Steve Knightley and Phil Beer met as teenagers while playing in different bands in Exeter, Devon, where they grew up. They eventually got together and for a short period played in pubs and clubs, even undertaking a disastrous
summer tour of Sweden when they were both 16. As school finished, their lives went separate ways. Knightley went to university
in Coventry, collected a degree and teaching qualifications, and ended up in London playing music in a rock band in his spare
time. For Phil Beer the leap to professional musician was immediate. Throughout the years he played with many different people,
including the Arizona Smoke Review and then from 1984 with the Albion Band. In the mid 1980s Knightley returned to live in the West Country, and so he and Phil Beer got together casually to play a few shows. This continued until 1991 when it became obvious that
the partnership had the potential to become a full time career. Beer left the Albion Band and Show of Hands was born.
The first Show of Hands recordings were three cassettes, recorded on home studios. A selection of the best tracks from
those cassettes was later released on the Backlog compilation album in 1995. Their first album was, unusually, a live
album. Recorded at the Bull Hotel in Bridport, Dorset, and titled Live '92, the excellent reviews it garnered helped them break into the festival circuit of 1993. and later that same year they toured with Ralph McTell on his autumn tour.
During 1992 Knightley and Beer were invited to join an inter-cultural music project which involved working with three exiled
Chilean musicians. Out of this the band Alianza was formed and an album made. Alianza toured throughout 1992 and 1993 and influenced the duo greatly. They were introduced
to a new range of rhythms and instruments and Steve was inspired to write songs that are now favourites with Show of Hands
fans including "Santiago", "Armadas" and "Columbus Didn't Find America". Some of these found their way onto the first Show
of Hands studio album Beat about the Bush, which was released in 1994.
In 1995 Show of Hands released their second studio album Lie of the Land. The album proved a turning point as it gathered in a slew of reviews from major publications hailing it as a masterpiece
and a classic. Mojo said the album created "a powerful, fresh sounding music with both integrity and widespread appeal", while
Q magazine called it a "startlingly good" album and went one further in voting it their folk album of the year in 1996.
With thousands of fans on their mailing list, Show of Hands had long wanted to play a concert big enough to gather all
those fans together. Different ideas were brought up but none seemed right until London's Royal Albert Hall was suggested; the perfect venue, prestigious and big enough! The undertaking required a huge gamble by the duo and their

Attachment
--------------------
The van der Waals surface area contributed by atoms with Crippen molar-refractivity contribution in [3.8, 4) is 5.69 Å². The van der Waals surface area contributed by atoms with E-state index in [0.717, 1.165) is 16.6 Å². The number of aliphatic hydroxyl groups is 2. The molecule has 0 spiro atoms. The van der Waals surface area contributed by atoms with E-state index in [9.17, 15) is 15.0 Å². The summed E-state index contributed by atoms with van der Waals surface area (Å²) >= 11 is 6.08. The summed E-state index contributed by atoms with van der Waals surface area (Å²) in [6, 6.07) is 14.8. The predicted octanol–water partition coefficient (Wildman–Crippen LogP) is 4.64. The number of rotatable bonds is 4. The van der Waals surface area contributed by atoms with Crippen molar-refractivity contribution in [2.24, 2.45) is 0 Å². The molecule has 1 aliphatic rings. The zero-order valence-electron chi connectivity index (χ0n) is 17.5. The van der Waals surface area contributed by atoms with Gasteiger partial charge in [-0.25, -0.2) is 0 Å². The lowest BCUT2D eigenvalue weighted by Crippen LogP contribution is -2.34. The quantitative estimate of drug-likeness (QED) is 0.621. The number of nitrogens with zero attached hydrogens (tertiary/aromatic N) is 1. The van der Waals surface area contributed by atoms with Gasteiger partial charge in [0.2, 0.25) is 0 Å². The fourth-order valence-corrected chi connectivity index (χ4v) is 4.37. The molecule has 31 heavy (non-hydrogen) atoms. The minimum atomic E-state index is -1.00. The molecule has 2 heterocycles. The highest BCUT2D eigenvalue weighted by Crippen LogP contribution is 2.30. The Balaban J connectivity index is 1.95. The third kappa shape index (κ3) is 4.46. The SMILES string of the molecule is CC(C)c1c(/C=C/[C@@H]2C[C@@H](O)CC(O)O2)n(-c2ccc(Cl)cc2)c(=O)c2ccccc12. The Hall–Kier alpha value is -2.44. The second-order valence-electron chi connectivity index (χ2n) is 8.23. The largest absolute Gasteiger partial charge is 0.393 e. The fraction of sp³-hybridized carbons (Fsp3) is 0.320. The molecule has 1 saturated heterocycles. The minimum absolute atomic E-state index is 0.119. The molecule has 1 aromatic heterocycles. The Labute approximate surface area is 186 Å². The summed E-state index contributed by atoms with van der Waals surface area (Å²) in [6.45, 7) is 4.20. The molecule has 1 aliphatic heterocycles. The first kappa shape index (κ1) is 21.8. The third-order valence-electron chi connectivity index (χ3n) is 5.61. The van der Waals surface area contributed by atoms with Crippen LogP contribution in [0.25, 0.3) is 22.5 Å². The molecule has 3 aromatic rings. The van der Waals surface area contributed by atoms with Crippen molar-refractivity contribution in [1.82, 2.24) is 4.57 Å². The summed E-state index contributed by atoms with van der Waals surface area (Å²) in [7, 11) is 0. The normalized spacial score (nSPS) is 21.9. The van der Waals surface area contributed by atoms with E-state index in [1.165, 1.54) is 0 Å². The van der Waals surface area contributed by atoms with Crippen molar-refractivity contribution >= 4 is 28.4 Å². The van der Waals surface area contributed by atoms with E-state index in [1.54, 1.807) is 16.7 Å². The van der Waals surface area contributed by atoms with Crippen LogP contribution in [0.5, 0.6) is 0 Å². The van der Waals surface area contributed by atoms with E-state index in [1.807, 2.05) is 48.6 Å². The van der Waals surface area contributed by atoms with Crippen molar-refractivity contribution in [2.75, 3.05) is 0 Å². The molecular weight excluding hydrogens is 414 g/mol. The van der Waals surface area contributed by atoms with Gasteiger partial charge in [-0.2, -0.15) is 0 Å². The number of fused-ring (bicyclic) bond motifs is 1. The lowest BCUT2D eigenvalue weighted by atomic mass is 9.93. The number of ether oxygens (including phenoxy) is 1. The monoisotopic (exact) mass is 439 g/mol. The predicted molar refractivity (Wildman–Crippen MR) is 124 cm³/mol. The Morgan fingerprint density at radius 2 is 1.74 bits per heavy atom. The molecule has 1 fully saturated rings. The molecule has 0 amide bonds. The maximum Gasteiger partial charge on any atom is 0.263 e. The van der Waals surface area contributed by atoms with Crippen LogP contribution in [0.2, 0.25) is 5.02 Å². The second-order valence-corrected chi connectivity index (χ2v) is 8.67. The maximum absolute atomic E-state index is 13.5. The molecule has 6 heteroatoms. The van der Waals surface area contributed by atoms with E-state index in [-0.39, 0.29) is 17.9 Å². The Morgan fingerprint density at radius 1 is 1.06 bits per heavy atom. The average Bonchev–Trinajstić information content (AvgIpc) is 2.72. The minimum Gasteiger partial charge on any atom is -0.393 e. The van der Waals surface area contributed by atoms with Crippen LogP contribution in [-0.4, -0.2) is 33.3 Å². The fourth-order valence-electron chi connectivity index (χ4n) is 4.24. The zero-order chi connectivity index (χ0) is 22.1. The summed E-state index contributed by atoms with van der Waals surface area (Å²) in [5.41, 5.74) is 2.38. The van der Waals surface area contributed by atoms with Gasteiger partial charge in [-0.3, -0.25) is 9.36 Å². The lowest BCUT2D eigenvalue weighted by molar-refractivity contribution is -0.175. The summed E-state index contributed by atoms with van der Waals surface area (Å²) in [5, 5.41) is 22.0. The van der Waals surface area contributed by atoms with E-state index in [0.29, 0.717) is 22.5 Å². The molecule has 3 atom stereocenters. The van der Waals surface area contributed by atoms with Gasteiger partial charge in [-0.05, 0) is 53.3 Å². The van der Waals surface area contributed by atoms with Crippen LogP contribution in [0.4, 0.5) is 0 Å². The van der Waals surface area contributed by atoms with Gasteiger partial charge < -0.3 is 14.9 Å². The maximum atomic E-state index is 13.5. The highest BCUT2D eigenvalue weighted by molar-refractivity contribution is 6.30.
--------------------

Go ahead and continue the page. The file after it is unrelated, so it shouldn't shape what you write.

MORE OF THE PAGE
management, but the show sold out in advance and took place on the evening of March 24, 1996.
As is implied by the album name, Covers, the studio album released in 2000, contained only cover versions of songs by other artists. The songs were selected
from ones that the duo had performed at concerts or sound checks over the years, and included music from artists such as Jethro
Tull, Peter Gabriel, Bob Dylan and Ralph McTell.
In 2001 Show of Hands celebrated their tenth anniversary with another sell out show at the Royal Albert Hall. The concert
was recorded by Carlton TV for network transmission and was shown as two dedicated half-hour programmes.
Their next studio album Cold Frontier was released in 2001 and was the first album to be recorded by Mick Dolan, who took responsibility for the Show of Hands
sound after producer/manager Gerard O'Farrell returned to his native Australia. The Path, the first instrumental album by Show of Hands, was released in 2003 and is a celebration of the sights and sounds of
the West Country coast. Each track is named after a different location, and creates an atmospheric musical portrait of the
sea, and the seaside. In October 2003, the album Country Life was released. This studio recording of Knightley's most recent songs also featured a special bonus CD with alternative
mixes of selected tracks.
Show of Hands won the Best Live Act award at the 2004 BBC Radio 2 Folk Awards. The winnning of that particular award was especially pleasing to the duo as for that year it was voted on by the public
and not by the usual panel of judges. At the 2005 awards they were nominated for Best Duo and were part of the Oysterband Big Session group that won the Best Group award.
For their extensive tour in autumn 2004 the duo temporarily became a trio when they were joined by Miranda Sykes on double
bass and vocals. Although initially reluctant, audience enthusiasm convinced them that the time was right for another Show
of Hands live album. "We realised that we had the raw material to create a double album that would hopefully capture a song,
a set or a moment in all of our musical lives." - Steve Knightley. As You Were, a live double-album, was released in 2005 and comprised 22 tracks recorded at various venues during the autumn tour.
Show of Hands have a strong commitment to remaining directly accessible to their followers, and can usually be found signing
cds and chatting to fans at the end of concerts (sometimes even during the interval). Over 15,000 fans have signed up to their
mailing and e-mailing lists, and receive regular updates on gigs, merchandise and general news. The most die-hard amongst
Show of Hands fans have created their own web emporium (see link below) and are known as Longdogs after a Show of Hands song